The effects of timing cyclosporine (Cs) administration were tested on nephrectomized dogs bearing an allografted kidney. 1.5 mg/kg of cyclosporine per day were given via an externally programmable implanted Medtronic pump at a continuous injection rate or with one of 6 changing rates, each involving 8 different doses, increasing and then decreasing sinusoidally every day, with the total dose per day equal to that in dogs infused at a constant rate. With both the constant and the sinusoidal rate, Cs prolonged graft function with statistical significance. Moreover, some sinusoidal infusion schedules were better than others. The assumption that the differences among dogs treated with different sinusoidal schedules varied randomly was rejected by the fit of a 24-hour cosine function. This approach demonstrated a statistically significant circadian rhythm in response to sinusoidal Cs treatment. The timing of the best schedule during the dark span is surprising in view of a similar timing found for the optimal Cs effect in nocturnal rats bearing heart or pancreas allografts. Further research will have to examine whether this similarity of timing is reproducible, as seems to be the case for melatonin in blood or urine of human beings and noctural rodents. The experimental design including the use of a programmable implantable pump and the procedures for cosinor analysis, in conjunction with diagnostic regression tests, represents an approach to chronotherapy that is more generally applicable. Although chronopharmacokinetic changes have also been explored here and their rhythmicity documented, this contribution is not likely to account fully for the results here obtained.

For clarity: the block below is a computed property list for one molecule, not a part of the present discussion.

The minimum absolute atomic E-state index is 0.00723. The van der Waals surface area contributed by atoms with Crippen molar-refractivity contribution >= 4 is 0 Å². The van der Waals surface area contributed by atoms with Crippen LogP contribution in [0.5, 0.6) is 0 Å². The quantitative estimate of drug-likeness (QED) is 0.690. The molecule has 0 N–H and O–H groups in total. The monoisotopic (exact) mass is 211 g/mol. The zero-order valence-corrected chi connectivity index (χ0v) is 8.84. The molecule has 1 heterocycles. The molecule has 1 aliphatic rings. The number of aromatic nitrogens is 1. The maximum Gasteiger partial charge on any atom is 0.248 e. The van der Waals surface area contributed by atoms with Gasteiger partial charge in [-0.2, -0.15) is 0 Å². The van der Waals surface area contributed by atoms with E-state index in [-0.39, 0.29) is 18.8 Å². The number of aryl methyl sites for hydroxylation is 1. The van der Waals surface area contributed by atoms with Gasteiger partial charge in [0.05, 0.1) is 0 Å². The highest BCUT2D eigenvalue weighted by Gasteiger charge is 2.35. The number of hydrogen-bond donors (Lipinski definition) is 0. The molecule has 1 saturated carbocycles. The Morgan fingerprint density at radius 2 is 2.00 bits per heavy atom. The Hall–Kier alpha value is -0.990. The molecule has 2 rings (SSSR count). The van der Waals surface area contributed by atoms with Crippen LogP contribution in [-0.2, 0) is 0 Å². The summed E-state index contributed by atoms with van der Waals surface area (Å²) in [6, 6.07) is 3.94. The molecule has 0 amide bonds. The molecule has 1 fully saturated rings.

Bibliographical noteFunding Information:
M.C. is a recipient of a fellowship from Istituto Pasteur, Fondazione Cenci-Bolognetti. This research was supported by the National’lnstitute of General Medical Sciences (GM-13981), Medtronic Inc. (Minneapolis, MN). Mr. Dennis Elsberry (Manager, Pharma-